Openness is about working openly and sharing. I think classrooms should foster open source, collaborative ethos—together we know more. It's hard to know everything (especially in the tech world, with its layers and layers of abstractions). Learning is really about conversation and collaboration.


Sophie Taeuber-Arp's curves are a big inspiration for Lieberman's work.

There are so many resources available online—YouTube tutorials, MOOCs, an endless supply of design blogs. Does this indicate that learning been democratized, in that there are many ways to get to the same end destination—a position in the design field? Or, has decentralized learning created a lack of a cohesive set of standards?

I think it's great. People learn and communicate in different ways and I'm floored by what it means to be a student now. I came up before blogs and YouTube, and the way we absorbed and shared information was so different. That said, with more exposure to the world of visual thinking, I think it's easy for students to get intimidated and feel like everything has already been done. It's important for a teacher to express a fundamental truth to students: the world is hungry for new ideas, new tools, and new institutions, and there is tremendous space in which to create them.

I also think it's important to push students to get off the screen. The best things they can learn come through serendipity and chance—like from finding an old book in a bookstore or tumbling upon a random art exhibition. Push them and encourage them to get offline sometimes, too.
It’s important for a teacher to express a fundamental truth to students: the world is hungry for new ideas, new tools, and new institutions, and there is tremendous space in which to create them.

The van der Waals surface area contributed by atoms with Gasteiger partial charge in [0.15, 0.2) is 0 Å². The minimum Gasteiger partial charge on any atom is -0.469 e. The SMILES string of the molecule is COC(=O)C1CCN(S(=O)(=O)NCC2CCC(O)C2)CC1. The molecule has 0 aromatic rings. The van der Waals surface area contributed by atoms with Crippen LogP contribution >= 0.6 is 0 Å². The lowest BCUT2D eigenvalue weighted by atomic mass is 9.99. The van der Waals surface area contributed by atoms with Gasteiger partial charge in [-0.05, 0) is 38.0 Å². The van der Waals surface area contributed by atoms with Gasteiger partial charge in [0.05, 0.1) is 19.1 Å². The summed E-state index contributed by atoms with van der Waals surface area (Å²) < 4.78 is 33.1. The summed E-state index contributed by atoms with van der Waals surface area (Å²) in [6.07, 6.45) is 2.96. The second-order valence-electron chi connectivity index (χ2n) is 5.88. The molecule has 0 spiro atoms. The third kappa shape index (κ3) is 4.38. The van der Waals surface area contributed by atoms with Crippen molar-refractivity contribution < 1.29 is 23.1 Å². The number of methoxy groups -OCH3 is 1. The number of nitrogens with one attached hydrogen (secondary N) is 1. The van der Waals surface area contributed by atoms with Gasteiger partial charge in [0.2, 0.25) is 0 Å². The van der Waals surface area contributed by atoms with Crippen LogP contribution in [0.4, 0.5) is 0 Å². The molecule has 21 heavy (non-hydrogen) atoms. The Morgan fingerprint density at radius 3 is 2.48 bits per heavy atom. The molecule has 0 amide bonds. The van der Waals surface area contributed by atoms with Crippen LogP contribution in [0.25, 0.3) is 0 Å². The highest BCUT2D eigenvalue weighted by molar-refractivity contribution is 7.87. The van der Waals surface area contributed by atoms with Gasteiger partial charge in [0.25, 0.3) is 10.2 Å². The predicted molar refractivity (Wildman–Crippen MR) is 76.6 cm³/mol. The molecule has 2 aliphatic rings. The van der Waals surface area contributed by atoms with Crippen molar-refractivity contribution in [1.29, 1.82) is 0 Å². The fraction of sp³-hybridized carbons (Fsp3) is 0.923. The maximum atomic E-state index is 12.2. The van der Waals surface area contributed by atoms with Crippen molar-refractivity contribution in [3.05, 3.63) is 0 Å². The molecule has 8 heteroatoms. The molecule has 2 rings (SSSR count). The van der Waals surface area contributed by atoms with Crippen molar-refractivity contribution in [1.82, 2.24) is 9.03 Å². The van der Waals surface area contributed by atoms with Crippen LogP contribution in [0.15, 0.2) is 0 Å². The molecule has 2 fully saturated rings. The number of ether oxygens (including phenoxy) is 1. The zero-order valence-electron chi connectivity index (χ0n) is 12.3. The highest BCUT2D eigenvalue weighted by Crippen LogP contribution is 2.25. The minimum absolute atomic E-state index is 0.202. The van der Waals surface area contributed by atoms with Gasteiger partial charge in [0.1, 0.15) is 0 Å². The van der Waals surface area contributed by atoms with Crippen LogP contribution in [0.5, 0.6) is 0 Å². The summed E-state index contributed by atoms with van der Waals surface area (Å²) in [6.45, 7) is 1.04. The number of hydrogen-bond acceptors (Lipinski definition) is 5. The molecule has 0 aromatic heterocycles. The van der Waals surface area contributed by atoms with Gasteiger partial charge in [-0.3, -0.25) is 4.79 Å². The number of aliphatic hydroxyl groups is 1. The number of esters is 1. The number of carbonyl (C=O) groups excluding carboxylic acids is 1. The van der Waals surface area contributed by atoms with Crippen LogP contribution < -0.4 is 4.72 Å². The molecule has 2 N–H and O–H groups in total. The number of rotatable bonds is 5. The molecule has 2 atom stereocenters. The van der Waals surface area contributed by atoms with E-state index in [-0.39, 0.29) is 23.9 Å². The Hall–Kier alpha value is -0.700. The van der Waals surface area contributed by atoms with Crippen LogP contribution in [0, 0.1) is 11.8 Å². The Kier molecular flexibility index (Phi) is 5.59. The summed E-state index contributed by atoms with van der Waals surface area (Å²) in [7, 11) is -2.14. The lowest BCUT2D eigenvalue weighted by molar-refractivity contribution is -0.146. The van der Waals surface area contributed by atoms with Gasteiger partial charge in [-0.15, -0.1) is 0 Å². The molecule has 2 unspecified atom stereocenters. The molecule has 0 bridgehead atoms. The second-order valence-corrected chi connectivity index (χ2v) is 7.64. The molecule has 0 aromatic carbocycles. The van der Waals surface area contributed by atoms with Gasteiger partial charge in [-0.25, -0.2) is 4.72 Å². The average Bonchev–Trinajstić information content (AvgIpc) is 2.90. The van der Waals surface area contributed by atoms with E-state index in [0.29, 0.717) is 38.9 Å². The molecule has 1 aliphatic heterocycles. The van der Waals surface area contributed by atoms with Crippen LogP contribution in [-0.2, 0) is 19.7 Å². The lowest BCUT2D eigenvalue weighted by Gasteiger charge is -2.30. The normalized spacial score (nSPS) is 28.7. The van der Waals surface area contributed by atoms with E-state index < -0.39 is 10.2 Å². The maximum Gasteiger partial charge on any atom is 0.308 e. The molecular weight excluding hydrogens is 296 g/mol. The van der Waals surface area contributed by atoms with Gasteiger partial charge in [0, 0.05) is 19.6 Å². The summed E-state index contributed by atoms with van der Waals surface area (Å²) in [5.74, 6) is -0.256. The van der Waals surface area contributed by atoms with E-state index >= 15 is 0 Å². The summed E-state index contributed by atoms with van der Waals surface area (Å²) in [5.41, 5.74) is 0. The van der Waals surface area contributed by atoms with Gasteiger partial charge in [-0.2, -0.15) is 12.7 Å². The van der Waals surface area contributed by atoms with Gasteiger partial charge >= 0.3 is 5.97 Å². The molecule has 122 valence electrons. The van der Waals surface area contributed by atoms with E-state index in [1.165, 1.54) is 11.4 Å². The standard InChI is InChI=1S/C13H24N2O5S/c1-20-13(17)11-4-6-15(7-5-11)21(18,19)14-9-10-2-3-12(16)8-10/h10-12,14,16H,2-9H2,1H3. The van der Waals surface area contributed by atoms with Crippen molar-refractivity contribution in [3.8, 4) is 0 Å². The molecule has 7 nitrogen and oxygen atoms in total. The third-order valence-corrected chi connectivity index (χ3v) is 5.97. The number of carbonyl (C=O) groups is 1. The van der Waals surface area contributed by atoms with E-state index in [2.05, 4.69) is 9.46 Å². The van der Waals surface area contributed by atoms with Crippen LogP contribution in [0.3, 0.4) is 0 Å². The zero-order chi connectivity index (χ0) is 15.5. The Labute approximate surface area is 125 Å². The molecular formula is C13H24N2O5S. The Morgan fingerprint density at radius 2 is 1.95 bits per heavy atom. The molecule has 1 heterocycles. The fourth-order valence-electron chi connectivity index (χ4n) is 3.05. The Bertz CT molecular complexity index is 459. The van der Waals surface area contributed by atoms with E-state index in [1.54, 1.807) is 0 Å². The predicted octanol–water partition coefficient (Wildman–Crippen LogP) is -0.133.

When you reflect on your body of work to date, which has the most personal value for you? Why?

I would have to say the eyewriter project—which is almost 10 years old now. We helped to build an eyetracking device for a paralyzed graffiti writer so he could draw graffiti again. I love this project because it's about helping someone connect with something that they love to do. It's really about how technology can help give people new (and old) voices.


Rising of the Setting Sun By Wayne Pate.  "I love images that feel computational but are hand drawn, they remind me to bring more hand drawn to my computer work."

Talk about a professor that improved your design approach. How did they do it?

I had a professor, Vinny Longo, who taught me printmaking. One of the best things he did was have open office hours regularly where he would just listen. The idea that an adult would take me seriously meant a lot to me. As I teacher I try my best to listen.

Up next: We continue the conversation by examining design and business with designer, educator, and social entrepreneur Grace Jun.